Overview Of Sand Mountain Recreation Area
- Open: Year Round
- Latitude / Longitude: 39.293137, -118.405341
- Usage: Heavy
- Managed by: BLM
- Fee: Passes can be purchased onsite
- $40 for 1-7 days
- $90 for an annual pass
- Camping: Yes
- Primitive camping at the base of the dune
- 6 vault toilets
- No water
- No amenities
Location: Central Western Nevada
25 miles south east of Fallon, NV on U.S. 50 on the north side of the highway.
Sand Mountain Sand Dunes
This 4,795 acre park is a popular OHV area just outside of Fallon NV.
These dunes see a good amount of visitors with about 50,000 – 70,000 off roaders making their way to this fairly remote OHV area.
Sand Mountain has it all – big bowls, steep climbs, rolling hills, jumps, desert trails and wide open flat space.
You’ll find excellent and varied riding terrain for riders of all skill levels.
The tallest main dune of the Sand Dune OHVA is aptly named Sand Mountain. At 3.5 miles long and 1 mile wide, it rises an impressive 600 feet from the desert floor.
The large dune area is open to all OHV vehicles including ATVs, motorcycles, sand rails, dune buggies and side by sides.
In addition to the dunes, there are also 23 miles of designated trails. The trail system was established in 2008 to prevent environmentally sensitive areas from being overrun and destroyed by off roading.
The trails help preserve the Kearny Buckwheat habitat and protect the Sand Mountain Blue Butterfly which can be found only in this area.
Although this region is considered “high desert”, it’s not quite high enough to be cool in the summer.
At just under 4,000 feet of elevation, temperatures during the summer regularly make it into the high 90s and low 100s. This makes summer riding out of the question, unless you plan for an early morning ride.
Riding is possible year round.
This area does get some snow in the winter, but only about 7 inches a year, so it doesn’t stick around or accumulate. Even without snow though, expect temperatures in the 20s – 30s in the winter. It makes for some cold riding.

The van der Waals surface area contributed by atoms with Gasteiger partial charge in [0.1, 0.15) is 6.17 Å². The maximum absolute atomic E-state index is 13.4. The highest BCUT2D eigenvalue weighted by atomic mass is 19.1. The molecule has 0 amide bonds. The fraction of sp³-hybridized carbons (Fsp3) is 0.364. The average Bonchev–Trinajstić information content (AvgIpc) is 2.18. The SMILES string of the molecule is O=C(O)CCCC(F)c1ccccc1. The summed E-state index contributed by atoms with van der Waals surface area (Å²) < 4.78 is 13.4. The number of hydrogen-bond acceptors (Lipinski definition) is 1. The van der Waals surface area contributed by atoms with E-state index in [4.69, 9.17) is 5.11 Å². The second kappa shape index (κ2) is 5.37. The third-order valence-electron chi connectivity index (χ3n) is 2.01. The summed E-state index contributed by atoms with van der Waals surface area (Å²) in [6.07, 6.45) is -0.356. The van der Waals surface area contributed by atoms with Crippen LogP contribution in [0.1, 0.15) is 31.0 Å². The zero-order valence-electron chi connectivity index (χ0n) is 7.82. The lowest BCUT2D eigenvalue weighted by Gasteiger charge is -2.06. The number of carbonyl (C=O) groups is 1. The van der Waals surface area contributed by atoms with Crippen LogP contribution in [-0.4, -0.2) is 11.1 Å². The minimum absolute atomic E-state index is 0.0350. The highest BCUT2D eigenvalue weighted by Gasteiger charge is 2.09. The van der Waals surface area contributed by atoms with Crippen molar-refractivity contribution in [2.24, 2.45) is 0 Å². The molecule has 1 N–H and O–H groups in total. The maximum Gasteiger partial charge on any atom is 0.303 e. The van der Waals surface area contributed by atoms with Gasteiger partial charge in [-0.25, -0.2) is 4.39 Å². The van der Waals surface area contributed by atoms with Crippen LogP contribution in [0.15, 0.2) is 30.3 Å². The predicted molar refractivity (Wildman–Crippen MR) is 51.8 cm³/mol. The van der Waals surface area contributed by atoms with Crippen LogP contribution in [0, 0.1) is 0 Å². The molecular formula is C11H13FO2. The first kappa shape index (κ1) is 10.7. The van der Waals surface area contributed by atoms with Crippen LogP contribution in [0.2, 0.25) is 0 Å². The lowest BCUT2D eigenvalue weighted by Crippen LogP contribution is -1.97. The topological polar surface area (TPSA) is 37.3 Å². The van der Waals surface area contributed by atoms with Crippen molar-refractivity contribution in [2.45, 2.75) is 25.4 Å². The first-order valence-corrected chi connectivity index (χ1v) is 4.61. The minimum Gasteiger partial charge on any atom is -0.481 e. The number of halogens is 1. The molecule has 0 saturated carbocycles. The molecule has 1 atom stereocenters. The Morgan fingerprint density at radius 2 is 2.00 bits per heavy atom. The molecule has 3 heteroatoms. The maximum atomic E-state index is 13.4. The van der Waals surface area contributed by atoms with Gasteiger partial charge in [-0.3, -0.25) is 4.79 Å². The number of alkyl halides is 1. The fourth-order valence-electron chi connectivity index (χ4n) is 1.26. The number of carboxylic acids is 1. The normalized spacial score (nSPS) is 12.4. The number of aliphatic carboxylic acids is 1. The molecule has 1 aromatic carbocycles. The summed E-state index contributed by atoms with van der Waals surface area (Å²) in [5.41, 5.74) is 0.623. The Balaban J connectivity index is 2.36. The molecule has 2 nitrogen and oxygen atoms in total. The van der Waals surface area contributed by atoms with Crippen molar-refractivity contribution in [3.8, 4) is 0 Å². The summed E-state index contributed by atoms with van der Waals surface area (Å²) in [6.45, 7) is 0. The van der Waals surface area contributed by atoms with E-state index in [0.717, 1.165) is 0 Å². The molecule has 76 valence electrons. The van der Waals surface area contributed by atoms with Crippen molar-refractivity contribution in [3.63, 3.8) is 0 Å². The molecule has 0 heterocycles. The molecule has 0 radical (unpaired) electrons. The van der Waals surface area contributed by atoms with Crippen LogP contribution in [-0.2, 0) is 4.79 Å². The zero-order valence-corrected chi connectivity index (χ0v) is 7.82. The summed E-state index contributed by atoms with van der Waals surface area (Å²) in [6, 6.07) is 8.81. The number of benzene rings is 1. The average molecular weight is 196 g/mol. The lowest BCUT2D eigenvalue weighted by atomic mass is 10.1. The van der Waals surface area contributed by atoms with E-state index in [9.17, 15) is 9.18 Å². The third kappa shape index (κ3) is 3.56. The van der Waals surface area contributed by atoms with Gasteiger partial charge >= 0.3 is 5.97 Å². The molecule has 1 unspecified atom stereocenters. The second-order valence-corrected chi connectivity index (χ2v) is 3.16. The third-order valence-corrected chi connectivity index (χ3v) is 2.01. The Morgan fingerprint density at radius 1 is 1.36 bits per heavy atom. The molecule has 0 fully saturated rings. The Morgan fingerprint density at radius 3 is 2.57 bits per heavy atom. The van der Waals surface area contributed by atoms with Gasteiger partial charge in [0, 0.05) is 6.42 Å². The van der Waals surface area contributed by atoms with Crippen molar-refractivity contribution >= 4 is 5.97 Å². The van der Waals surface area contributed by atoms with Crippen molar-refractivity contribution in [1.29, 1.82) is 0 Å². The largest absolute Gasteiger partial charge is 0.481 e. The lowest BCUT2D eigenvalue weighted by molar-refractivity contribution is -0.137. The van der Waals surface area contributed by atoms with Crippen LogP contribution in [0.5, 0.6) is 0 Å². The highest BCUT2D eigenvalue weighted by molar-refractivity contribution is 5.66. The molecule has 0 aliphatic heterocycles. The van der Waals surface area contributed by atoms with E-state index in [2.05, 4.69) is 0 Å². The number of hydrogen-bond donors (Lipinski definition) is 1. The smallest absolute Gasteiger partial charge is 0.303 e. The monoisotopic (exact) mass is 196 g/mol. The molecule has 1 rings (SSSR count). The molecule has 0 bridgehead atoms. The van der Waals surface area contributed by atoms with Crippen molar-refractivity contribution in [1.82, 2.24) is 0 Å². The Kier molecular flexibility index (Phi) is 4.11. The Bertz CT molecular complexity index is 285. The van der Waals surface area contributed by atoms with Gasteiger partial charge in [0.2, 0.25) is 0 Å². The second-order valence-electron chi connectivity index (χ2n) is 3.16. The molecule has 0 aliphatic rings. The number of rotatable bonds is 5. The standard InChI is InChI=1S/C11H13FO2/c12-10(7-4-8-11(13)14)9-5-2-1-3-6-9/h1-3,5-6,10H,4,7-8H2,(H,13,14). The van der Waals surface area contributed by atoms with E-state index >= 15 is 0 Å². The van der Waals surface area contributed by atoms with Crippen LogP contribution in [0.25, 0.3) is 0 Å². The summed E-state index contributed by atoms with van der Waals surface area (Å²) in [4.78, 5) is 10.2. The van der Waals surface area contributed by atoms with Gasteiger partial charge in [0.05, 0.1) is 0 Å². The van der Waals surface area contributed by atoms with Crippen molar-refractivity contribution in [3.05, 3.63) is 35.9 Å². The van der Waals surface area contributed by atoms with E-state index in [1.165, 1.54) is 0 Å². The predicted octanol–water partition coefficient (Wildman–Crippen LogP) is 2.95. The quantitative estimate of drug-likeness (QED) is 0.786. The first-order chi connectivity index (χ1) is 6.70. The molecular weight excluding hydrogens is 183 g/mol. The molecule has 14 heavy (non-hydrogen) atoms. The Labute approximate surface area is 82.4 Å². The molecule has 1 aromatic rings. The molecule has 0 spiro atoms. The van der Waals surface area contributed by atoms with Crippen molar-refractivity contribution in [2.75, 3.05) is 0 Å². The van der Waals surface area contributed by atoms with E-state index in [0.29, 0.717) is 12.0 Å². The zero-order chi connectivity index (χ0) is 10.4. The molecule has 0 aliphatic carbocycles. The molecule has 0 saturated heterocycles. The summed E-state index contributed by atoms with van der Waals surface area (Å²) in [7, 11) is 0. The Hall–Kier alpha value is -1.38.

The shoulder seasons are the best for riding with late October probably being the best. Halloween is VERY VERY busy with Labor Day running a close second.
So, if you’re looking to avoid crowds and partying, plan a visit Monday – Thursday and definitely stay away on holidays.
Also within this recreation area, but outside the OHV use area, is a fenced 40 acre tract that is designated the Sand Springs Desert Study Area and includes a Pony Express historical site dating from 1860. There is a short 1/2 mile interpretive loop trail for exploring the study area and the Pony Express site.
It’s hard to imagine Pony Express riders making their way across this inhospitable terrain, but not only did they do it, they did it at breakneck speed.
BLM Website: Sand Mountain Recreation Area
If you’re looking for something a little closer to home, the Vegas Sand Dunes offer some great riding just outside North Las Vegas.
Singing Sand Dune
Sand Mountain is one of the worlds very few “singing” sand dunes. Also sometimes called “booming” dunes, this type of dune is very rare.
Only about 41 sand dunes in the world possess the unique ability to “sing”.
The singing results from a reverberation that occurs when the sand is disturbed. The reverberation can produce a light hum that is audible to the human ear.